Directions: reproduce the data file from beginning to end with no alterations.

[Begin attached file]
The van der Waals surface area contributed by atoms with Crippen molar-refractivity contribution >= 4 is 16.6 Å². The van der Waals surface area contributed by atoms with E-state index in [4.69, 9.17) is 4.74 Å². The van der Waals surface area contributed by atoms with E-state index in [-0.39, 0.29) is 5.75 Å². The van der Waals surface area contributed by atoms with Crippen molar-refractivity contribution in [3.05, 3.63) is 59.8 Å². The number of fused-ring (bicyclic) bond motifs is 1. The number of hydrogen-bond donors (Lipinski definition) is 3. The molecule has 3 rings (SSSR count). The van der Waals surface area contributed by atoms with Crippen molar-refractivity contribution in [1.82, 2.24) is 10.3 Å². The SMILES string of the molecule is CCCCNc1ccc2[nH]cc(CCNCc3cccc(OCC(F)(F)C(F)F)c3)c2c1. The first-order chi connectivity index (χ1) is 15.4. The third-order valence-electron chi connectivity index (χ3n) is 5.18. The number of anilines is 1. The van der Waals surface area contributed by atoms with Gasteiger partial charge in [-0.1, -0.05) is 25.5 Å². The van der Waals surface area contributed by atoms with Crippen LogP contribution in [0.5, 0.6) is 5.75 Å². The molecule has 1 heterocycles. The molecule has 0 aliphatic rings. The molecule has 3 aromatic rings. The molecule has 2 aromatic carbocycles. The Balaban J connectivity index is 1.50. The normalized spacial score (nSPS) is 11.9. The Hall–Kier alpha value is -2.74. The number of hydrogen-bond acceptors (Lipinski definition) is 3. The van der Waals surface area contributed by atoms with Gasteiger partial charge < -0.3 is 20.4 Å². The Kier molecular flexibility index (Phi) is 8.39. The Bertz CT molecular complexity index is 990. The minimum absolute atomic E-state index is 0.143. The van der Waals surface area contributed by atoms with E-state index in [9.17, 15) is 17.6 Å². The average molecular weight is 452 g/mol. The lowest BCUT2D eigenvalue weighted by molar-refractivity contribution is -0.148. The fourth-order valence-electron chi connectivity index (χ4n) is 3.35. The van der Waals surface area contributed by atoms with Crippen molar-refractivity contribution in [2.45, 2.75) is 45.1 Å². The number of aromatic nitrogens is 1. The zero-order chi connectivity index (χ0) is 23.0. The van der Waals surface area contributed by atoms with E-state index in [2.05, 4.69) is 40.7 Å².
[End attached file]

The van der Waals surface area contributed by atoms with Crippen molar-refractivity contribution >= 4 is 16.6 Å². The van der Waals surface area contributed by atoms with E-state index in [4.69, 9.17) is 4.74 Å². The van der Waals surface area contributed by atoms with E-state index in [-0.39, 0.29) is 5.75 Å². The van der Waals surface area contributed by atoms with Crippen molar-refractivity contribution in [3.05, 3.63) is 59.8 Å². The number of fused-ring (bicyclic) bond motifs is 1. The number of hydrogen-bond donors (Lipinski definition) is 3. The molecule has 3 rings (SSSR count). The van der Waals surface area contributed by atoms with Crippen molar-refractivity contribution in [1.82, 2.24) is 10.3 Å². The SMILES string of the molecule is CCCCNc1ccc2[nH]cc(CCNCc3cccc(OCC(F)(F)C(F)F)c3)c2c1. The first-order chi connectivity index (χ1) is 15.4. The third-order valence-electron chi connectivity index (χ3n) is 5.18. The number of anilines is 1. The van der Waals surface area contributed by atoms with Gasteiger partial charge in [-0.1, -0.05) is 25.5 Å². The van der Waals surface area contributed by atoms with Crippen LogP contribution in [0.5, 0.6) is 5.75 Å². The molecule has 1 heterocycles. The molecule has 0 aliphatic rings. The molecule has 3 aromatic rings. The molecule has 2 aromatic carbocycles. The Balaban J connectivity index is 1.50. The normalized spacial score (nSPS) is 11.9. The Hall–Kier alpha value is -2.74. The number of hydrogen-bond acceptors (Lipinski definition) is 3. The van der Waals surface area contributed by atoms with Gasteiger partial charge < -0.3 is 20.4 Å². The Kier molecular flexibility index (Phi) is 8.39. The Bertz CT molecular complexity index is 990. The minimum absolute atomic E-state index is 0.143. The van der Waals surface area contributed by atoms with E-state index in [9.17, 15) is 17.6 Å². The average molecular weight is 452 g/mol. The lowest BCUT2D eigenvalue weighted by molar-refractivity contribution is -0.148. The fourth-order valence-electron chi connectivity index (χ4n) is 3.35. The van der Waals surface area contributed by atoms with Crippen molar-refractivity contribution in [2.45, 2.75) is 45.1 Å². The number of aromatic nitrogens is 1. The zero-order chi connectivity index (χ0) is 23.0. The van der Waals surface area contributed by atoms with E-state index in [2.05, 4.69) is 40.7 Å².